I love summer in Japan. I love mincing along in my yukata to the train station as the sun sinks behind the mountains, illuminating a dark silhouette of Fuji. I can smell the fish my neighbor is cooking for dinner and incense smouldering at a local shrine. A breeze picks up and the evening star rises over Fuji as the boom of taiko drums call me on to a local festival.I set out a little self-consciously Friday night. I was meeting friends at Yamato Station for some Bon Odori dancing (yay!) but I’d dressed myself in my yukata for the first time. What if I did something wrong and it slipped apart halfway to the train station? Oh gosh, what if everyone on the train stared at some barely-noticeable-but-offensively-tacky-yukata-mis-wrap? The tiniest slip can make a big difference; for example, you should always wrap the right side under the left. Only dead people wear the left tucked under the right. Clearly, many things could go wrong. About a block from home my favorite song by The Sounds popped on my playlist: “Pretty as a picture dancing the night away. Don’t stop baby–oooooo! I learned my way I’m living for something now. It’s hardcore honey! Oooooo! We’re not living in America but we’re not sorry! I knew there was something that we never had but we don’t worry. No, we’re not living in America but we’re not sorry….” It was shortly followed by “You only live twice or so it seems; one life for yourself and one for your dreams,” from the James Bond movie of the same title—the one set in Japan. Perfect! I smiled and kept walking, finally venturing to peak at the passing cars. And guess what! No one even glanced at me! Apparently an American in a red, white and blue yukata walking to the train station is not the weirdest thing anyone’s seen lately. Oh wait, that didn’t last long. I did in fact get some very obvious stares on the platform of the station where I wait for trains all the time and never get a second glance. Oh well. Anyway, in Yamato I soon found Joyce and Sumie. We were sad that Awa Odori performances conflicted with all the Bon Odori performances this year, but Sumie had a solution—after our last Awa practice today we’d continue the dance party with the old favorites in Yamato. We and many Japanese ladies in yukata danced on and around the stage to Yamato Ondo (our local Yamato Song) and Genki Ondo (Good Song) which involves a lot of waving fans around. We danced the Looking-at-Fuji song and the Coal Miner song; we learned new songs and new movements to my favorite jazzy Zoom Zoom song that croons, “Zoom zoom zooooooom zoom, waka! (clap clap clap). Zoom zoom zooooooom zoom, waka!” We even saw two of the Awa Odori guys (not dancing)!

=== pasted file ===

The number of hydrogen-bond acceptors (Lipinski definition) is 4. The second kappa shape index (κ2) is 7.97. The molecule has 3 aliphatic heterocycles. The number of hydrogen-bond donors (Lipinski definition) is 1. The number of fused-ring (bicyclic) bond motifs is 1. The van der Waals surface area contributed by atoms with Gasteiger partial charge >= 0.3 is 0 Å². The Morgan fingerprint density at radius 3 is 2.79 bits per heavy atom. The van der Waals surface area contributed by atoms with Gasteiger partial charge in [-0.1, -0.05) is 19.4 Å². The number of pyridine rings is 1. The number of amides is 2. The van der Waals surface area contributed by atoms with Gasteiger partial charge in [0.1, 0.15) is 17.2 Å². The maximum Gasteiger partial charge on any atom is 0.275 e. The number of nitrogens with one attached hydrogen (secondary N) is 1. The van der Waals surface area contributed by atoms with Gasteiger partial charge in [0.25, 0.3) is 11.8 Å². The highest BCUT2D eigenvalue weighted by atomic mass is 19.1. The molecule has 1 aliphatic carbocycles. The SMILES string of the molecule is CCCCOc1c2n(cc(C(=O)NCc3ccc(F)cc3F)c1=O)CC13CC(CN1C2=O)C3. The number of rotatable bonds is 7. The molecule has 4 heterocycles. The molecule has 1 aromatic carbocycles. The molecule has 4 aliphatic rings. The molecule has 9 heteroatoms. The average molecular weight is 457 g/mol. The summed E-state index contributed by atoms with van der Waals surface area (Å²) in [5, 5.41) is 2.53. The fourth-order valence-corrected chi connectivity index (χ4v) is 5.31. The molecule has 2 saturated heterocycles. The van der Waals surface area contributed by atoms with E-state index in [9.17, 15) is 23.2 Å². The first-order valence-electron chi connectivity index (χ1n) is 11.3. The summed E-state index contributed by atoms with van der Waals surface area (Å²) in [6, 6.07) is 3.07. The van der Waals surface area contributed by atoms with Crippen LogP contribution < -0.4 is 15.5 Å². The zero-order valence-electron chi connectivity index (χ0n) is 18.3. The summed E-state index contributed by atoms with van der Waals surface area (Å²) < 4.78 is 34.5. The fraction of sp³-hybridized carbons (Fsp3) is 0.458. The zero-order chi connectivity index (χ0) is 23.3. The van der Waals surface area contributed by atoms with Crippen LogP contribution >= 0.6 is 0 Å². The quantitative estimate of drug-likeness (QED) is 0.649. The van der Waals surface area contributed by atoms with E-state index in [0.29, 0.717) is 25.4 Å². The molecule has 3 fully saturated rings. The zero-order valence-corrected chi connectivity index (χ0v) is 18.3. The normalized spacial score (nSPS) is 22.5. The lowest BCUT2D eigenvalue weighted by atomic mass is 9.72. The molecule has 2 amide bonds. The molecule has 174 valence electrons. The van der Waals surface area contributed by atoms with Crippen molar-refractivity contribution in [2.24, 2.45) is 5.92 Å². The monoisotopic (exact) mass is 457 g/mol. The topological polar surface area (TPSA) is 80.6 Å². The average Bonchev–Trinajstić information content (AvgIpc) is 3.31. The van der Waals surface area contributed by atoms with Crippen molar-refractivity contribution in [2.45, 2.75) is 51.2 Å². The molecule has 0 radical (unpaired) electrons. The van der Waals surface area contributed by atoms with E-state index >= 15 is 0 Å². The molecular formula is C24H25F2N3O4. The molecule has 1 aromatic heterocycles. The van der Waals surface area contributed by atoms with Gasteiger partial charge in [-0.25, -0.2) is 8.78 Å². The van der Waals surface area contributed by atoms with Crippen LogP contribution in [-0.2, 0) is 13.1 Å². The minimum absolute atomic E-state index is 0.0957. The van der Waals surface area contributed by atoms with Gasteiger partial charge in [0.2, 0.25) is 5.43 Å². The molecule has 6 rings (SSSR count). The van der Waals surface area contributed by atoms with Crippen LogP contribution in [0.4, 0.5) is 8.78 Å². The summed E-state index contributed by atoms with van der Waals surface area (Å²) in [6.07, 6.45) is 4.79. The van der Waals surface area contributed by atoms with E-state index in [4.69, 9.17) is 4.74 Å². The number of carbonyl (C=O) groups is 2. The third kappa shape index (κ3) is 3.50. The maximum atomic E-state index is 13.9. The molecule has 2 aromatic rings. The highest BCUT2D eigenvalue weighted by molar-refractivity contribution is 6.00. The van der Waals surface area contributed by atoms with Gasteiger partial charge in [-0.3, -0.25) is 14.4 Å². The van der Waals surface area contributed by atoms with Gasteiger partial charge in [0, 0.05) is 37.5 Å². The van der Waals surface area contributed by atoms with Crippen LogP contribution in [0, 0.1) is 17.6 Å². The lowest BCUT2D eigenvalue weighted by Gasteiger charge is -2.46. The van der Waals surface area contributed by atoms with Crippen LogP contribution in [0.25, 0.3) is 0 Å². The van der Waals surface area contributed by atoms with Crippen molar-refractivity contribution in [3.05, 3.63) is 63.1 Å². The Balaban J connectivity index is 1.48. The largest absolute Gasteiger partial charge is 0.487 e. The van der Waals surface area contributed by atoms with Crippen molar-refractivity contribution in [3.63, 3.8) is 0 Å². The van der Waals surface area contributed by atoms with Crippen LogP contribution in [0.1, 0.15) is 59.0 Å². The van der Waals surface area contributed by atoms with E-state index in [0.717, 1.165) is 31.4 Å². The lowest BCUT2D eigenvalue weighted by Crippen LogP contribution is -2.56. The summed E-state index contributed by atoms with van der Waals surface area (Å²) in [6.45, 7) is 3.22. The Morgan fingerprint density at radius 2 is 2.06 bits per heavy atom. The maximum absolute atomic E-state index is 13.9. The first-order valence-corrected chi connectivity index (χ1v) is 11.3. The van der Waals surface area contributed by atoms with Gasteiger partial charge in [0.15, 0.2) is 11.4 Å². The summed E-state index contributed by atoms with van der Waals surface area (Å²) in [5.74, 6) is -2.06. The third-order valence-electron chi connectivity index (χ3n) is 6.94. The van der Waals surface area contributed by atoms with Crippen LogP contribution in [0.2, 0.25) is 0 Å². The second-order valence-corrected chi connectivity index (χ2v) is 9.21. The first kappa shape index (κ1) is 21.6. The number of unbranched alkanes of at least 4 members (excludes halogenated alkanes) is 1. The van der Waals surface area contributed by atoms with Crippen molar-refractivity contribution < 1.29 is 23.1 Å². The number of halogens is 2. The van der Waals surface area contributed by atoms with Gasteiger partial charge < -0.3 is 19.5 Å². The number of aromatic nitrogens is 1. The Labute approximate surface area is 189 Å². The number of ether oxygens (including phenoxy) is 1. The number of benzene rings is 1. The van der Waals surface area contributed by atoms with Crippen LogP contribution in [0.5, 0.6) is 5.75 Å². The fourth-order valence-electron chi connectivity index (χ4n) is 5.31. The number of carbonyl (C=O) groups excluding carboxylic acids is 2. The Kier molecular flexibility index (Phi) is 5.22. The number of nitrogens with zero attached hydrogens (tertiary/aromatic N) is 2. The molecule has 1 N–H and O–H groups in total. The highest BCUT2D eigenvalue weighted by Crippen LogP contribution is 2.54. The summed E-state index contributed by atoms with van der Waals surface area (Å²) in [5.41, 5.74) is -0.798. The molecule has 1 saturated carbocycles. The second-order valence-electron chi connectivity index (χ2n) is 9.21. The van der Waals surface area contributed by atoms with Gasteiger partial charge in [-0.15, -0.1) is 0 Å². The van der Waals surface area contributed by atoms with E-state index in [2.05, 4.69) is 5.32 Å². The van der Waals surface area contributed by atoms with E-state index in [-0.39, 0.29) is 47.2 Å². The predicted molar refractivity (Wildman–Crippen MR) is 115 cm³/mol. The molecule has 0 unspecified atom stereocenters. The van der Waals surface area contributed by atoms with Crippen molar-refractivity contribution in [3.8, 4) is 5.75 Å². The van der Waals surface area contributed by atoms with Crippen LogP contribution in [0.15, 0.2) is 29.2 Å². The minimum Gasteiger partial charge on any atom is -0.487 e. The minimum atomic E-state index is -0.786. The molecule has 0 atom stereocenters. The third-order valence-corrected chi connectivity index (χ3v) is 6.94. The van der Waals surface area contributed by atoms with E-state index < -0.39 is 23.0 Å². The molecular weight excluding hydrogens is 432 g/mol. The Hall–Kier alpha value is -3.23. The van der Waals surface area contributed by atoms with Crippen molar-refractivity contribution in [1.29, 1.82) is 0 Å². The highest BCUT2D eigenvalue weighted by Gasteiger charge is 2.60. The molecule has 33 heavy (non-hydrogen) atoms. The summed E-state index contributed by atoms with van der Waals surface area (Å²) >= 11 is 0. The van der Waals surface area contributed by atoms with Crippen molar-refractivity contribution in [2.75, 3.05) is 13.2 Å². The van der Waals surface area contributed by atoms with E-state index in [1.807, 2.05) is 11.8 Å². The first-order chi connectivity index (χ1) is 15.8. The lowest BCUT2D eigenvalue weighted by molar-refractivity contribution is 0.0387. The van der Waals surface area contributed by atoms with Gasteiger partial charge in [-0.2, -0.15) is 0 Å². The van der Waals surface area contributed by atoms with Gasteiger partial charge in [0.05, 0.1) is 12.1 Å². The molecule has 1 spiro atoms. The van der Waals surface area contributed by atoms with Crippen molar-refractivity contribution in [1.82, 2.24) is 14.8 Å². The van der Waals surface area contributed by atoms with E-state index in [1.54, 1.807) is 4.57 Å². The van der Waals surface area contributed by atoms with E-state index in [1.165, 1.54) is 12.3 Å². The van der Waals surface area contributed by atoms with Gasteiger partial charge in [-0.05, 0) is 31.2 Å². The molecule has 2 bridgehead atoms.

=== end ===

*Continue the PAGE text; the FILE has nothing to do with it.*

Sumie, great idea! I’m so glad we could hang out and have fun tonight while dancing Bon Odori!!